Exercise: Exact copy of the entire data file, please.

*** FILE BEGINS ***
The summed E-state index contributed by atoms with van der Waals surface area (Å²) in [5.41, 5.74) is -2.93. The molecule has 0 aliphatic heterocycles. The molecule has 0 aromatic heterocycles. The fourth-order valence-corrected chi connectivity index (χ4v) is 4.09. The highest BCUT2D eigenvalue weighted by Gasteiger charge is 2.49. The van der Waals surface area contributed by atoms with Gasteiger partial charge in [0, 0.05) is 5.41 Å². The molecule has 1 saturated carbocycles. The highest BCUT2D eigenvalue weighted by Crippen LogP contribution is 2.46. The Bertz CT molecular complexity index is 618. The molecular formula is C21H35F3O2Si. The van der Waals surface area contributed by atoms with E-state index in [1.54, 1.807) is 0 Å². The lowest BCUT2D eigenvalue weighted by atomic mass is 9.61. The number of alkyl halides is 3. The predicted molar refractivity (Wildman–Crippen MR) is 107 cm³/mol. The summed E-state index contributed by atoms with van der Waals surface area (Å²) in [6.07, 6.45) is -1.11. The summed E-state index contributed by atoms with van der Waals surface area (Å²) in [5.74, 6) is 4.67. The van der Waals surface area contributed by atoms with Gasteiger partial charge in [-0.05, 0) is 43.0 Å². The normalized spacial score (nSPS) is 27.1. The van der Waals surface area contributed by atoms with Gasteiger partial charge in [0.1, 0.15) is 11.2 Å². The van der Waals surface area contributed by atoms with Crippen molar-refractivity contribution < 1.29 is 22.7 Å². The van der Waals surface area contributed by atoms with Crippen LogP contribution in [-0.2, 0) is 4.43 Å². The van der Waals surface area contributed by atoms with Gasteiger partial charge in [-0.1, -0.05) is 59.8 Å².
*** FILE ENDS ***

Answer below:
The summed E-state index contributed by atoms with van der Waals surface area (Å²) in [5.41, 5.74) is -2.93. The molecule has 0 aliphatic heterocycles. The molecule has 0 aromatic heterocycles. The fourth-order valence-corrected chi connectivity index (χ4v) is 4.09. The highest BCUT2D eigenvalue weighted by Gasteiger charge is 2.49. The van der Waals surface area contributed by atoms with Gasteiger partial charge in [0, 0.05) is 5.41 Å². The molecule has 1 saturated carbocycles. The highest BCUT2D eigenvalue weighted by Crippen LogP contribution is 2.46. The Bertz CT molecular complexity index is 618. The molecular formula is C21H35F3O2Si. The van der Waals surface area contributed by atoms with E-state index in [1.54, 1.807) is 0 Å². The lowest BCUT2D eigenvalue weighted by atomic mass is 9.61. The number of alkyl halides is 3. The predicted molar refractivity (Wildman–Crippen MR) is 107 cm³/mol. The summed E-state index contributed by atoms with van der Waals surface area (Å²) in [6.07, 6.45) is -1.11. The summed E-state index contributed by atoms with van der Waals surface area (Å²) in [5.74, 6) is 4.67. The van der Waals surface area contributed by atoms with Gasteiger partial charge in [-0.05, 0) is 43.0 Å². The normalized spacial score (nSPS) is 27.1. The van der Waals surface area contributed by atoms with Gasteiger partial charge in [0.1, 0.15) is 11.2 Å². The van der Waals surface area contributed by atoms with Crippen molar-refractivity contribution < 1.29 is 22.7 Å². The van der Waals surface area contributed by atoms with Crippen LogP contribution in [-0.2, 0) is 4.43 Å². The van der Waals surface area contributed by atoms with Gasteiger partial charge in [-0.1, -0.05) is 59.8 Å².